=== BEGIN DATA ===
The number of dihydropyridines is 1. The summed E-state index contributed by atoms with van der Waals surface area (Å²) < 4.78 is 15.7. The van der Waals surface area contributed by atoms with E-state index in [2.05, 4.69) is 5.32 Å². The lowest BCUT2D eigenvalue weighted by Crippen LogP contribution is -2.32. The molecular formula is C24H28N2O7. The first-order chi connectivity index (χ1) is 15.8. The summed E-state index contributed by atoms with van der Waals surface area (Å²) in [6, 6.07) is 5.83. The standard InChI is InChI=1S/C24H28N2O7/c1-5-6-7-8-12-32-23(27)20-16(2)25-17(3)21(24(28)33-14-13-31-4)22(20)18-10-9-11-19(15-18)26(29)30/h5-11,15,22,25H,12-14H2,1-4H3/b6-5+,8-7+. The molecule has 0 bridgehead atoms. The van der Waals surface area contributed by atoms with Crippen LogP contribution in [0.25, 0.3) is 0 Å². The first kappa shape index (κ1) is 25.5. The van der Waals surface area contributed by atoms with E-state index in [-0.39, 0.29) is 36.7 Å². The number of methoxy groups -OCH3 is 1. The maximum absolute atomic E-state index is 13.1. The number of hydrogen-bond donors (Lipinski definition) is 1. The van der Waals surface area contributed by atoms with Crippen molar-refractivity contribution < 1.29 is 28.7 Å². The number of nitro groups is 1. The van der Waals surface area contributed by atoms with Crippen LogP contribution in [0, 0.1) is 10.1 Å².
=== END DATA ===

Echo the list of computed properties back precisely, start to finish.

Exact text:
The number of dihydropyridines is 1. The summed E-state index contributed by atoms with van der Waals surface area (Å²) < 4.78 is 15.7. The van der Waals surface area contributed by atoms with E-state index in [2.05, 4.69) is 5.32 Å². The lowest BCUT2D eigenvalue weighted by Crippen LogP contribution is -2.32. The molecular formula is C24H28N2O7. The first-order chi connectivity index (χ1) is 15.8. The summed E-state index contributed by atoms with van der Waals surface area (Å²) in [6, 6.07) is 5.83. The standard InChI is InChI=1S/C24H28N2O7/c1-5-6-7-8-12-32-23(27)20-16(2)25-17(3)21(24(28)33-14-13-31-4)22(20)18-10-9-11-19(15-18)26(29)30/h5-11,15,22,25H,12-14H2,1-4H3/b6-5+,8-7+. The molecule has 0 bridgehead atoms. The van der Waals surface area contributed by atoms with Crippen LogP contribution in [0.25, 0.3) is 0 Å². The first kappa shape index (κ1) is 25.5. The van der Waals surface area contributed by atoms with E-state index in [-0.39, 0.29) is 36.7 Å². The number of methoxy groups -OCH3 is 1. The maximum absolute atomic E-state index is 13.1. The number of hydrogen-bond donors (Lipinski definition) is 1. The van der Waals surface area contributed by atoms with Crippen molar-refractivity contribution < 1.29 is 28.7 Å². The number of nitro groups is 1. The van der Waals surface area contributed by atoms with Crippen LogP contribution in [0, 0.1) is 10.1 Å².